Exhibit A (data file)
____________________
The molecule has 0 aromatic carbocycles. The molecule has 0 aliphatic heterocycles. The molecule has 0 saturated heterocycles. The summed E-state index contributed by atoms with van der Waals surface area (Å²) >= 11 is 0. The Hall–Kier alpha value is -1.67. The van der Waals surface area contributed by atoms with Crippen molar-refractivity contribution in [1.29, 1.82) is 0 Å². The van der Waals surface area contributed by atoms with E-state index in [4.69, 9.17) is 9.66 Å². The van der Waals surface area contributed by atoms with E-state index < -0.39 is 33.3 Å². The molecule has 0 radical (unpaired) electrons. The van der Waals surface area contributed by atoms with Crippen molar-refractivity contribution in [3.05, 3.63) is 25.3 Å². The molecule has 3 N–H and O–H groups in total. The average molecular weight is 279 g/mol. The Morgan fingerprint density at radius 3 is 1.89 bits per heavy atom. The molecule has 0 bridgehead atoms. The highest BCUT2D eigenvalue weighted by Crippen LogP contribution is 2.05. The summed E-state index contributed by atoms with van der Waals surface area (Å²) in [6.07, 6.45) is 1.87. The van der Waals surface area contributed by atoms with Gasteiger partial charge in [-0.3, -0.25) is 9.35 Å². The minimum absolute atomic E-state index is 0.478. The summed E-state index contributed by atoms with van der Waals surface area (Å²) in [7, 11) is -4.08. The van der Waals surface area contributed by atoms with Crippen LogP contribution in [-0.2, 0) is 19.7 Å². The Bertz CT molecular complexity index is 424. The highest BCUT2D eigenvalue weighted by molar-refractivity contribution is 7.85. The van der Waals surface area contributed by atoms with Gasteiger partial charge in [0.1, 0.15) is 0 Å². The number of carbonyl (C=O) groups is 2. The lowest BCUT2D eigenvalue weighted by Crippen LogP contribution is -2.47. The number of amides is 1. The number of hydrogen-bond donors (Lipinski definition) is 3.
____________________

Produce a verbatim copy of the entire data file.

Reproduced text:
The molecule has 0 aromatic carbocycles. The molecule has 0 aliphatic heterocycles. The molecule has 0 saturated heterocycles. The summed E-state index contributed by atoms with van der Waals surface area (Å²) >= 11 is 0. The Hall–Kier alpha value is -1.67. The van der Waals surface area contributed by atoms with Crippen molar-refractivity contribution in [1.29, 1.82) is 0 Å². The van der Waals surface area contributed by atoms with E-state index in [4.69, 9.17) is 9.66 Å². The van der Waals surface area contributed by atoms with E-state index < -0.39 is 33.3 Å². The molecule has 0 radical (unpaired) electrons. The van der Waals surface area contributed by atoms with Crippen molar-refractivity contribution in [3.05, 3.63) is 25.3 Å². The molecule has 3 N–H and O–H groups in total. The average molecular weight is 279 g/mol. The Morgan fingerprint density at radius 3 is 1.89 bits per heavy atom. The molecule has 0 bridgehead atoms. The highest BCUT2D eigenvalue weighted by Crippen LogP contribution is 2.05. The summed E-state index contributed by atoms with van der Waals surface area (Å²) in [6.07, 6.45) is 1.87. The van der Waals surface area contributed by atoms with Gasteiger partial charge in [-0.3, -0.25) is 9.35 Å². The minimum absolute atomic E-state index is 0.478. The summed E-state index contributed by atoms with van der Waals surface area (Å²) in [7, 11) is -4.08. The van der Waals surface area contributed by atoms with Crippen LogP contribution in [-0.2, 0) is 19.7 Å². The Bertz CT molecular complexity index is 424. The highest BCUT2D eigenvalue weighted by molar-refractivity contribution is 7.85. The van der Waals surface area contributed by atoms with Gasteiger partial charge in [0.1, 0.15) is 0 Å². The number of carbonyl (C=O) groups is 2. The lowest BCUT2D eigenvalue weighted by Crippen LogP contribution is -2.47. The number of amides is 1. The number of hydrogen-bond donors (Lipinski definition) is 3.